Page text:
Invitrogen has hired Mahendra Rao as vice president, research, stem cells and regenerative medicine. Rao most recently served as section chief for stem cells and senior investigator in the laboratory of neuroscience for the National Institute on Aging, a division of the National Institutes of Health. (see Q&A in this week's issue for more on Invitrogen's stem cell business)
David Edwards has joined Stratagene as director of software solutions. In this role, he will manage the company's line of expression and pathways analysis software. Edwards most recently served as director of life sciences at Accelrys.
Gary Blackburn has become president and chief executive officer of Ohmx, the Evanston, Ill.-based protein biosensor company said on Monday. Most recently, he was director of research and technology at Motorola Clinical Micro Sensors.
Andy Bertera recently became vice president of global marketing at Promega. Bertera comes to Promega from GE Healthcare Discovery Systems, where he was head of gene and protein discovery global marketing.
Bruce Dudzik has been named senior director of business development at NanoInk, the company said this week.
Dudzik joins NanoInk from Affymetrix where he served at senior levels of business development. Dudzik also held positions at Amersham, now GE Healthcare, Vysis, now Abbott Labs, and Amoco's biotechnology division.
Dudzik received an MBA from DePaul University and holds a BS in biology from the University of Illinois, Urbana-Champaign.
Mark Crane has become vice president of marketing and business development for Gene Logic's preclinical division, the company said last week. Previously, he held positions in sales and marketing at Quest Pharmaceutical Services, MDS Pharma Services, Avantec, and PerkinElmer. At GeneLogic, he will be responsible for sales and marketing of preclinical services to pharmaceutical and biotechnology companies and to government organizations.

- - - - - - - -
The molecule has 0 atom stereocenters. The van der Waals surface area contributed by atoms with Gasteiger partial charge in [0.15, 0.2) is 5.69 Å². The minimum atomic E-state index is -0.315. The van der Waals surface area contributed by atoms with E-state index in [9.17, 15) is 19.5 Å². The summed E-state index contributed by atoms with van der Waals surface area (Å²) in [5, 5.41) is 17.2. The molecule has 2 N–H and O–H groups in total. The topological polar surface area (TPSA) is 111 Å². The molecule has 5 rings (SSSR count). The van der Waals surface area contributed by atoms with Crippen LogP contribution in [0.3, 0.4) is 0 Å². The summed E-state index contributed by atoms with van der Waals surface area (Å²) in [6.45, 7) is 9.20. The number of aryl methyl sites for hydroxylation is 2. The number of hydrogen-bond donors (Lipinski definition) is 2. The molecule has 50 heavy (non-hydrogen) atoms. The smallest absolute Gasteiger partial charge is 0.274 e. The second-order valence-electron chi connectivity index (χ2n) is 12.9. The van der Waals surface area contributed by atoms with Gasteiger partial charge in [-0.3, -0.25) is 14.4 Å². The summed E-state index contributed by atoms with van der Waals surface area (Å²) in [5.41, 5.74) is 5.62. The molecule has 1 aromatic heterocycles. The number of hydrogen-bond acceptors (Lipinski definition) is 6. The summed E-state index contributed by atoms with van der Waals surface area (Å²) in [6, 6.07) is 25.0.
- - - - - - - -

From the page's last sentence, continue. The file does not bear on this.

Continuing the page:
Beckman Coulter, Canadian Researchers to Co-Develop Transplant Tests
Beckman Coulter and the Research in Immune Tolerance and Transplantation program, a $10-million initiative funded by the Canadian government and others, will jointly conduct research to develop tests for use in transplantation, the company said last week.
Under the two-year agreement, Beckman will support a postdoctoral scientist, provide funding for new reagent combinations, sponsor symposiums and workshops, and help the RITT program to secure additional funding.
In return, Beckman will receive first rights to new discoveries resulting from the collaboration. RITT will also acquire over $1 million worth of separation and analysis equipment from Beckman.
The research will be conducted at the RITT Industrial Biodevelopment Laboratory at the Toronto General Hospital in Canada.
Bio-Rad Updates KnowItAll for Launch This Month
Bio-Rad has finished integrating one of two technologies into its KnowItAll informatics platform and will launch it this month, and plans to incorporate the second technology into the informatics system for the June launch of a new version of the product, BioCommerce Week sister publication GenomeWeb News has learned.
Last month at the PittCon conference, Bio-Rad pre-launched the first product, integrated with Infometrix' Pirouette chemometrics technology, and plans to formally roll it out sometime this month, according to a company spokesperson.
Bio-Rad has not yet completed integrating the second platform, the Molecular Structure Activity Relationships molecular-modeling technology, made by Australia's Commonwealth Scientific and Industrial Research Organization, said Kernan. The addition of that technology, which was developed by CSIRO's Division of Molecular and Health Technologies, will be completed before the June launch of an updated version of KnowItAll, said Kernan.
Sigma-Aldrich to Manufacture, Distribute Reagents for Febit's Microarray Platform
Febit Biotech has chosen Sigma-Aldrich to manufacture and distribute reagents for its Geniom microarray platform, the Heidelberg, Germany-based company said this week.
Under the exclusive agreement, begun in January, Sigma-Aldrich Chemistry, of Germany, is producing and distributing a reagent kit consisting of DNA building blocks and solutions for the synthesis of oligonucleotides on Febit's microarrays.
Febit said the companies are planning to expand the distribution deal to reagents for sample preparation.
Third Wave, Mitsubishi Form Joint Venture to Develop PGx-Based Diagnostics
Third Wave Technologies and Mitsubishi have formed a joint venture for personalized medicine in Japan and the Asia-Pacific region, the companies said last week.
The joint venture, Third Wave Japan, plans to develop products for the Japanese molecular diagnostic market, including tests for diagnosing infectious diseases and products to improve drug safety and efficacy.